As a grade-school child I lived with my family in Prague, the capital city of the Czech Republic. We typically had drizzly, cold winters – and as spring approached, we all anticipated the blossoms, markets and traditions that springtime ushered in. In Prague, Easter is celebrated with beautiful Easter markets that dot the main squares. Booths are filled with hand painted eggs, little trinkets for sale, blacksmiths working over hot fires and sweet treats to eat. I loved smelling the hot food, listening to horse drawn carriages and maneuvering through the old cobblestone streets.
One of the more interesting items for sale at the markets are the Easter “pomlazka.” This is a traditional, handmade, Easter whip made out of twigs with colorful ribbons attached to the end. Tradition has it that women should be spanked on Easter Monday (the day after Easter Sunday) in order to keep their beauty, health and fertility for the next year. Women would give men Easter eggs in return. While I’m not particularly a fan of being whipped, especially by my little brother who quite enjoyed this tradition, I did enjoy the bright colors and learning about the Czech culture.
Along with pomlazka and decorating traditional Easter eggs, many Czech families eat a sweet Easter bread called mazanec that you can buy at local stores or make at home yourself. Mazanec comes from the word “mazat” which means to anoint, and is often decorated with a cross in the middle made out of almonds. The tradition of mazanec dates back to the 15th century, when wealthier families would often bake a small loaf for each family member. A similar bread is also made at Christmas time, but it is braided as opposed to the circular loaf eaten at Easter.
My take on mazanec varies a little from the traditional. Instead of soaking the raisins in rum, I left them plain and actually substituted currants, which are a little bit smaller than raisins, and which my family prefers to raisins. I also added some lemon zest for flavor which we all enjoyed. This would be a perfect recipe to make with your family for Easter time if you are looking for a slightly sweet but substantial bread. It would pair perfectly with some jam or butter. Vesele Velikonoce!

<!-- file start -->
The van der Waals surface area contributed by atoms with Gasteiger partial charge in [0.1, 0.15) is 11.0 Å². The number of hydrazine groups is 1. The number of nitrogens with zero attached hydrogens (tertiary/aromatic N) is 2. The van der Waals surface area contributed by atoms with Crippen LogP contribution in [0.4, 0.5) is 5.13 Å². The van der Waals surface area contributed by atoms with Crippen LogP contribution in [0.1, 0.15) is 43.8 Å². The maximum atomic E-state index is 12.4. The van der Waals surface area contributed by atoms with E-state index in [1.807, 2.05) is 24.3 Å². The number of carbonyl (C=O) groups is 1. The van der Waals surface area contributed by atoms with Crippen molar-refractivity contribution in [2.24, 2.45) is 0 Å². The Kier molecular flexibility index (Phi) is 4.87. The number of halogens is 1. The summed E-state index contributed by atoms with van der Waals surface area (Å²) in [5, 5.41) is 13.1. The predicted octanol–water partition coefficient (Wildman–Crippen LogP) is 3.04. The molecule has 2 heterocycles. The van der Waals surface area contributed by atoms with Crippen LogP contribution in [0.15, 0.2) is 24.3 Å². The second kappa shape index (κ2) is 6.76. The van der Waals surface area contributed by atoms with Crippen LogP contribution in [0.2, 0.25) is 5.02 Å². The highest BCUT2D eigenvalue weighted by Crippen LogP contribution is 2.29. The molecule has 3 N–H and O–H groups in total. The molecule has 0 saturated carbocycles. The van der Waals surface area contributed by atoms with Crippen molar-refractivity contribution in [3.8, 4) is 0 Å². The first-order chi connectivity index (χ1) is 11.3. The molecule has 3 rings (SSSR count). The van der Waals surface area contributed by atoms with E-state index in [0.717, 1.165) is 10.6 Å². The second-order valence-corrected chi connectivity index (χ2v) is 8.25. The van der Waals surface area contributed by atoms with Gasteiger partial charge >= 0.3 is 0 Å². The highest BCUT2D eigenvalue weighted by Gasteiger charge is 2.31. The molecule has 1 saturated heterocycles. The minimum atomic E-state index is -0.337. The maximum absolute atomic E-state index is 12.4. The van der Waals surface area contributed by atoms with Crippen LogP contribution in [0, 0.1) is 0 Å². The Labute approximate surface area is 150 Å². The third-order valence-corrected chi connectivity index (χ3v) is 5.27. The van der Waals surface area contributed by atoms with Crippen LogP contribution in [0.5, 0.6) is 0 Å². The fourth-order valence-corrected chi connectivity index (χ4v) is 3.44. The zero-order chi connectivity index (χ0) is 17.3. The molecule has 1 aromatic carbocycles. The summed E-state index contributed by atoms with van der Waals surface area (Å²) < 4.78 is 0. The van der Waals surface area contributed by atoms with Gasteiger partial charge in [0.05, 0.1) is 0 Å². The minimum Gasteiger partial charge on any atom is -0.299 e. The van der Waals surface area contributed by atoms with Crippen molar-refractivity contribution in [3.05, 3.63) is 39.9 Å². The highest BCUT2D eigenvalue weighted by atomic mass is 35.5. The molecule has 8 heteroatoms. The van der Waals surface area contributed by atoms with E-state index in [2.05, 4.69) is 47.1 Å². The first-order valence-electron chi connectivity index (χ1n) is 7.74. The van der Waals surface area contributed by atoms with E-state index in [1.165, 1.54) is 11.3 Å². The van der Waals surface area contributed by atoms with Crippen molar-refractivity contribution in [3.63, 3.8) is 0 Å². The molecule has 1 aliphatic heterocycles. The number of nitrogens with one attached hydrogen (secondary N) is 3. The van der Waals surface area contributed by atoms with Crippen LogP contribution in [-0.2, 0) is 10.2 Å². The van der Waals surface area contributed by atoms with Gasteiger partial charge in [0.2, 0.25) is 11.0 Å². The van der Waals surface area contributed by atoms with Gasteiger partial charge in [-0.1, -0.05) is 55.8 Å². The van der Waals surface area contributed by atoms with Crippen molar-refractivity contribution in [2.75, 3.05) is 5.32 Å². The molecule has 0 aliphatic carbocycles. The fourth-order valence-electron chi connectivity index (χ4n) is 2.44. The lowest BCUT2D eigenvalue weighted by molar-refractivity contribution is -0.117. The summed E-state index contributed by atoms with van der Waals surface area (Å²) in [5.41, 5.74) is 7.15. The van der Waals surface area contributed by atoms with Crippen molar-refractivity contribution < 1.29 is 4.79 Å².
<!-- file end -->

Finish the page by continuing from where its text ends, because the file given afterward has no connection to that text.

Yield: 1 loaf of bread
Time: 20 minutes preparation, 3-4 hours rising, 50 minutes baking
- 1 cup of milk
- ¼ cup cream
- 1 T instant yeast
- ½ cup sugar
- 2 eggs, lightly beaten
- 3 T butter, melted
- 1 tsp vanilla extract
- 1 lemon, zested
- 1 tsp salt
- 3½-4 cups all purpose flour
- 1 cup raisins, currants, craisins or other dried fruit
- 1 egg for egg wash (1 egg mixed with 1 tsp water)
- Slivered almonds or other nuts for decoration
- Heat the milk and cream together in a small bowl until warm (not hot) to the touch. If you use the microwave for this step, mix it before testing the temperature as it can heat unevenly.
- Add the yeast, sugar, eggs, melted butter and vanilla extract together and stir to combine.
- In a mixer or other bowl, add the flour, salt, lemon zest and dried fruit. Slowly add in the liquid mixture and mix until a ball of dough begins to form. Knead the dough for about 5 minutes in a mixer, or about 10 minutes by hand. Add flour a little at a time until the dough clears the side of the bowl and isn’t overly sticky. However it should still be a little bit sticky.
- Oil a bowl and put the kneaded dough in the bowl. Let the dough rise for about 2 hours until it has just about doubled in size (depending on the temperature of your kitchen this may take a little less or more time).
- Punch the dough down and knead it a few times. Shape it into a round loaf. Place the loaf on a parchment-lined baking sheet. Make an egg wash by whisking the egg and 1 tsp of water together in a small bowl. Lightly brush the egg wash over the top of the dough. Add slivered almonds (or any other nut you may like) in the shape of a cross, pressing lightly for the almonds to stick. Cover the dough with a kitchen towel and allow to rise for another hour until puffed up again.
- Preheat oven to 350 degrees and bake for about 50 minutes. Around the 20 minute mark, check your mazanec. If the top is browning too much, cover it with a piece of aluminum foil to stop the browning.
- Allow it to cool before slicing. Enjoy with a smidge of butter, a drizzle of honey or a dab of jam on top. Yum!
Notes: Rising time with enriched dough (dough with eggs, milk, butter) will take longer than a “lean” dough. The temperature of your kitchen will play a big factor in the rise time. Anything you can do to help warm up the dough (though not too much!) will help.
Happy early Easter! I hope you enjoy this Easter series on breads from different countries and are inspired to try one (or a few) to create a new Easter tradition for your family.
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